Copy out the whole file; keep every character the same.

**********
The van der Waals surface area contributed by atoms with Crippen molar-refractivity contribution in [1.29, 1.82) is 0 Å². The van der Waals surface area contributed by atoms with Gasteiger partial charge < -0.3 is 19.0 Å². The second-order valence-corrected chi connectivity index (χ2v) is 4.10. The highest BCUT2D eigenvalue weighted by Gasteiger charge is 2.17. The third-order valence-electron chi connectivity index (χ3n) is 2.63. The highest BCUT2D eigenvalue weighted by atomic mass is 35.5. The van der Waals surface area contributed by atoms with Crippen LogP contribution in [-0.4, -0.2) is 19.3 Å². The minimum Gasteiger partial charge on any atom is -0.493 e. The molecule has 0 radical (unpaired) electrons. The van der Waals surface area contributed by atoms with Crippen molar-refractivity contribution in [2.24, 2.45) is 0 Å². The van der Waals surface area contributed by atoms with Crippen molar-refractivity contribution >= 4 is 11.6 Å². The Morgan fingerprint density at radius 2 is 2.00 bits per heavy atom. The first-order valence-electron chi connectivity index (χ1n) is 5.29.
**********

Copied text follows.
The van der Waals surface area contributed by atoms with Crippen molar-refractivity contribution in [1.29, 1.82) is 0 Å². The van der Waals surface area contributed by atoms with Gasteiger partial charge < -0.3 is 19.0 Å². The second-order valence-corrected chi connectivity index (χ2v) is 4.10. The highest BCUT2D eigenvalue weighted by Gasteiger charge is 2.17. The third-order valence-electron chi connectivity index (χ3n) is 2.63. The highest BCUT2D eigenvalue weighted by atomic mass is 35.5. The van der Waals surface area contributed by atoms with Crippen LogP contribution in [-0.4, -0.2) is 19.3 Å². The minimum Gasteiger partial charge on any atom is -0.493 e. The molecule has 0 radical (unpaired) electrons. The van der Waals surface area contributed by atoms with Crippen molar-refractivity contribution in [2.24, 2.45) is 0 Å². The van der Waals surface area contributed by atoms with Crippen molar-refractivity contribution >= 4 is 11.6 Å². The Morgan fingerprint density at radius 2 is 2.00 bits per heavy atom. The first-order valence-electron chi connectivity index (χ1n) is 5.29.